Strictly sticks

The Arts

February 5, 2020

Following an installation at Daniel Stowe Botanical Garden (pictured above), Chapel Hill-based Patrick Dougherty brings his temporary rustic sculptures to Davidson College. 

by Vanessa Infanzon

With names like Fancy Free, Whiplash and Wingding, Patrick Dougherty’s works of art evoke thoughts of whimsy and escape. It’s not hard to imagine a hobbit or fairy slipping through a door or window of one of the sculptor’s larger-than-life pieces. He creates these outdoor sculptures around the globe using only sticks. 

On February 2, Chapel Hill-based Dougherty begins his next project at Davidson College. It will take three weeks to build, and the artist will enlist the help of several student and community volunteers. The temporary sculpture is part of Davidson’s campus sculpture program, which features outdoor works by internationally acclaimed artists including Auguste Rodin and Polish sculptor Magdalena Abakanowicz.

“[Dougherty is] a well-known international artist, but also he’s in our own backyard,” says Davidson art professor Cort Savage. “It is a real opportunity to work with someone who is a homegrown artist.”

Students in the college’s sculpture classes will share an immersive experience from collection to creation, according to Savage. The work started in January, as students gathered raw materials from the campus, equal to a tractor-trailer load of long straight maple and laurel saplings, ideally 2 inches in diameter.

“Nothing compares to students working side-by-side with the artist to create the artwork,” Savage says. “It’s a completely different kind of investigation into artmaking and making sculpture outdoors in a public context. I think it’s going to be transformative for the students.”

Dougherty creates 10 pieces a year, and he has installed 307 sculptures to date. His son, Sam Dougherty, joined him three years ago. They spend three weeks at each location, with one week off in between. In November, they completed Magnificent Seven at Daniel Stowe Botanical Garden in Belmont. That work will be on view through 2020.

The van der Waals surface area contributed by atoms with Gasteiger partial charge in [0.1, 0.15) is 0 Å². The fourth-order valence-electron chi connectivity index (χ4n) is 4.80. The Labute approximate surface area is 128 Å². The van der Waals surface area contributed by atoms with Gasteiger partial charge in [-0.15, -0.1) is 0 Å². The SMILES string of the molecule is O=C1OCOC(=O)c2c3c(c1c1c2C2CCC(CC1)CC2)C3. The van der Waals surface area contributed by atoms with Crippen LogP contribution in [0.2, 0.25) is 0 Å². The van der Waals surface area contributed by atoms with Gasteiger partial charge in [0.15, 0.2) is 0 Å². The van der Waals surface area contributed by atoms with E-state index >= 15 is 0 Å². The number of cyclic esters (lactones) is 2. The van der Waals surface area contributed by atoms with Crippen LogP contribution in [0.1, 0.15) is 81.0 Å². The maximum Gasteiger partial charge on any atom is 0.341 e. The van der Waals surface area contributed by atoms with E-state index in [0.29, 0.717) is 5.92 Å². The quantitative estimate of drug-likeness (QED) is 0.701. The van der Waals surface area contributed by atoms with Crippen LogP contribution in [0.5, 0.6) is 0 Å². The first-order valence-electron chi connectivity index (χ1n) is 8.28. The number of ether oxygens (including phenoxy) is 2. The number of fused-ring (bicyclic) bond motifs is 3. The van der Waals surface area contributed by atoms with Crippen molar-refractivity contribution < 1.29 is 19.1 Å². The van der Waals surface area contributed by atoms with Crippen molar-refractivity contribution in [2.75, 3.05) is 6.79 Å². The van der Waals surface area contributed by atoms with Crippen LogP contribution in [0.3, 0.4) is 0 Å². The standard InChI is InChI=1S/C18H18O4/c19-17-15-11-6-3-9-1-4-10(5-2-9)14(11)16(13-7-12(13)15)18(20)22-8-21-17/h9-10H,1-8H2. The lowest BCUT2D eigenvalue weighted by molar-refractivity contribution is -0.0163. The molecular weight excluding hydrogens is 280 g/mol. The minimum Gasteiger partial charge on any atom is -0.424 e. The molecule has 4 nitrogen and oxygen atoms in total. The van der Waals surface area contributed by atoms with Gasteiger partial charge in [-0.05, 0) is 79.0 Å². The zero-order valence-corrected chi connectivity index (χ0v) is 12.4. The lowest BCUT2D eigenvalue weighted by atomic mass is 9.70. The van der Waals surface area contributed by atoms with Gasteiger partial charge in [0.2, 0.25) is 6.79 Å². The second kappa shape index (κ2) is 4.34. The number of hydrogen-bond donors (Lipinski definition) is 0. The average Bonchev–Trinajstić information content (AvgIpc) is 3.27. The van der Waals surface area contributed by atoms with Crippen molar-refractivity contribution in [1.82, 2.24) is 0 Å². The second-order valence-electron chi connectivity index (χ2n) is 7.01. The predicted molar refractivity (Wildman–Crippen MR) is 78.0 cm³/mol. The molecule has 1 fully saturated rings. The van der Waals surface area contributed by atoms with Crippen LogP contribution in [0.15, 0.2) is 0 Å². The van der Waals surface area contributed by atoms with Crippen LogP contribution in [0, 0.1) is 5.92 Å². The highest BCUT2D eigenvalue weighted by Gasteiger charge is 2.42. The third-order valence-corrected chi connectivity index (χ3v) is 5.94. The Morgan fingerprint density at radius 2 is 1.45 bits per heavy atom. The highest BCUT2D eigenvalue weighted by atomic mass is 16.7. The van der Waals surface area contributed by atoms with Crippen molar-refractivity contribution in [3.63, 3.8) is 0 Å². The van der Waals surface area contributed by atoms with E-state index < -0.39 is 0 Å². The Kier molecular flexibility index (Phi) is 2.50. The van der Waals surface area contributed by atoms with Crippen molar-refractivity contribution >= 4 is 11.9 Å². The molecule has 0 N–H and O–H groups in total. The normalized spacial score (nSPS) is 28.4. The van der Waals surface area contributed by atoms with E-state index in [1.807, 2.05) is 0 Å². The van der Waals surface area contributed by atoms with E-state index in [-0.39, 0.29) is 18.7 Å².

Once on-site, Dougherty considers the needs of the sponsor and evaluates the materials and the capabilities of the volunteers before setting a program. The saplings are intertwined — like making a basket, Dougherty says. He sometimes uses ropes to create a shape, but he removes them by the end of the installation. The work site is safe and open to the community, and Dougherty welcomes questions.

“I develop an idea at the very beginning of the process,” Dougherty says. “We lay the footprint of that piece out on the ground, drill a bunch of holes if it’s going to stand on its own, set our scaffolding around it, and pull the shapes we like.”

Dougherty, 74, grew up in Southern Pines and has a degree in English from UNC Chapel Hill, where he took sculpture and art history classes. He went on to earn a master’s in hospital and health administration from the University of Iowa, but in his early 30s, he decided to become a sculptor. 

When he first started, he liked the idea of using simple materials that were free and easily obtained. He’s continued his work in this style, gathering saplings from around lakes, rivers and railroad tracks and under power lines. If he can’t get everything he needs from a site, he purchases materials from a farm. 

He remembers his largest pieces, 50 feet tall: Roundabout in Dublin, Ireland, in 1997, and Abracadabra in Swarthmore, Penn., in 2000. Sometimes a site’s risk-management guidelines dictate the height of a project, restricting ideas. Dougherty’s sculptures might stay in good shape for as long as 18 months to two years. Some sponsors opt to take them down, while others let them decompose in place. 

The project at Davidson College was made possible by Steve Sands, a 1968 Davidson College graduate, and his wife, Marcy. Bringing Dougherty is a chance to introduce ephemeral work to the campus’ robust sculpture program, says Lia Newman, director and curator at Davidson. 

“The outcome of Patrick’s projects is spectacular visually,” Savage says. “They involve rudimentary hand skills and simple processes, and sometimes students come to believe they have to have a radical and sophisticated skill set to create a meaningful work of art. I think Patrick really puts all of those preconceptions to rest.”  SP

Photo credits: top photo of The Magnificent Seven by Craig Neil McCausland; The Big Easy (2017) Sarah P Duke Gardens of Duke University, Durham, NC. Photo: Michael Mauney; Far Flung (2018) Taft Museum of Art, Cincinnati, OH Photo: Robert A. Flischel; Double or Nothing (2011) Washington University, St Louis, MO. Photo: Chandler Curlee; Call of the Wild (2002) Museum of Glass, Tacoma, WA. Photo: Duncan Price

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